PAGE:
During the 2008 ASA (American Shorthorn Association) Annual Banquet held in Louisville, KY, November 15, 2008 the ASA Board of Directors was proud to announce Bert L. Moore, PhD. as the new Executive Secretary/Treasurer for the association.

“I have known Bert Moore for more years than I care to admit. I have always admired what he has contributed to the breed and the opportunity to work with him in an association of this stature and a breed this exciting is more than an honor,” John Hagie, ASA Board of Directors President.

Moore will serve as the chief administrative officer of the ASA and will perform the duties outlined in the ASA Bylaws beginning January 2009. Reporting to the ASA Board of Directors, he will develop and recommend to the board policies, plans, and programs that will effectively meet the needs of the membership, enhancing the growth and reputation of the Shorthorn breed and the ASA.

Although ending his extensive career with the Department of Animal Science at North Dakota State University, Moore is eager to join the ASA staff as Shorthorn blood runs deep in his family. Moore is a third generation Shorthorn breeder and his parents were even honored as “Builders of the Breed,” the highest honor you can receive as a Shorthorn breeder. Moore has passion for the Shorthorn breed, still he says, “Passion without purpose or direction, however, can get lost in itself.”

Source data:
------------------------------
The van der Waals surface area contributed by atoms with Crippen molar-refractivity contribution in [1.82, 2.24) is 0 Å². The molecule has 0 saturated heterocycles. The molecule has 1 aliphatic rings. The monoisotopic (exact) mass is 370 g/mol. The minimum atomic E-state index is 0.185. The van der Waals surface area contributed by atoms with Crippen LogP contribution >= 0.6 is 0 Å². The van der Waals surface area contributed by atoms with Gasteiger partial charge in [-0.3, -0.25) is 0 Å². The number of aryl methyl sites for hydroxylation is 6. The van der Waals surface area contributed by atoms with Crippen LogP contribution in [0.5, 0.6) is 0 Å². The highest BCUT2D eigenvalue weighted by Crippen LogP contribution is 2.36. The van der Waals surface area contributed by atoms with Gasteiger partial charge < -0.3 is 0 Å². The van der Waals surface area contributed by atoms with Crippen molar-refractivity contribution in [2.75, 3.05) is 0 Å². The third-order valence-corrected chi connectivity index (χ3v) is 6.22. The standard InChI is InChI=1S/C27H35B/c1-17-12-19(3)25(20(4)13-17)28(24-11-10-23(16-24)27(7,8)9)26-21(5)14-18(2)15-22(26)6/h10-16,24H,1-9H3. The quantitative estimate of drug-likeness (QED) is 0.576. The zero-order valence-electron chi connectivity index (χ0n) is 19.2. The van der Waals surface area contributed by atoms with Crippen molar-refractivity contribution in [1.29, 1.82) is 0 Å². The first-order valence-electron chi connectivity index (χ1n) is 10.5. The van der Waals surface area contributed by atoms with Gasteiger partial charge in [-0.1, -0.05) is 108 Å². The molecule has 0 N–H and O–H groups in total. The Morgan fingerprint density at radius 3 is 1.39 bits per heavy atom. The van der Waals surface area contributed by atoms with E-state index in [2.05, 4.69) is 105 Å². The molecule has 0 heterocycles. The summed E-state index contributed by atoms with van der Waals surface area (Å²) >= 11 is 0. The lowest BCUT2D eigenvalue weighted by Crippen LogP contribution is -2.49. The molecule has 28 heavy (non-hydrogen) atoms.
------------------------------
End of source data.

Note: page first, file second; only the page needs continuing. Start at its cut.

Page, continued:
Graduating with a Bachelor of Science from Iowa State University and a Master of Science and a Doctor of Philosophy both at North Dakota State University, Moore has been working as a professor and Livestock Judging Coach at North Dakota State University. He has earned the respect of both colleagues and students alike by being a past recipient of North Dakota State University Outstanding Advisor and Preferred Professor awards. He has judged all meat animal species in over 20 states and 4 Canadian provinces, is an avid researcher of pedigrees, and has worked with an extensive network of producers, judges, and researchers in the beef cattle, sheep and swine industries.

“It is not what you have, but what you are and this organization is about people. It is a privilege and honor to be given the opportunity to work for this association,” said Moore.

The mission of the ASA is to contribute to the profitability and quality of life of its members and their customers by maintaining, protecting the venerability and enhancing the value of the herd book and performance database for Shorthorn cattle. The ASA is headquartered in Omaha, Neb., and was founded in 1872 with herd book records going back to 1822. As one of the oldest American breed associations, the ASA provides services for more than 6,000 junior and senior members who register nearly 18,000 cattle annually. To learn more, contact the ASA office.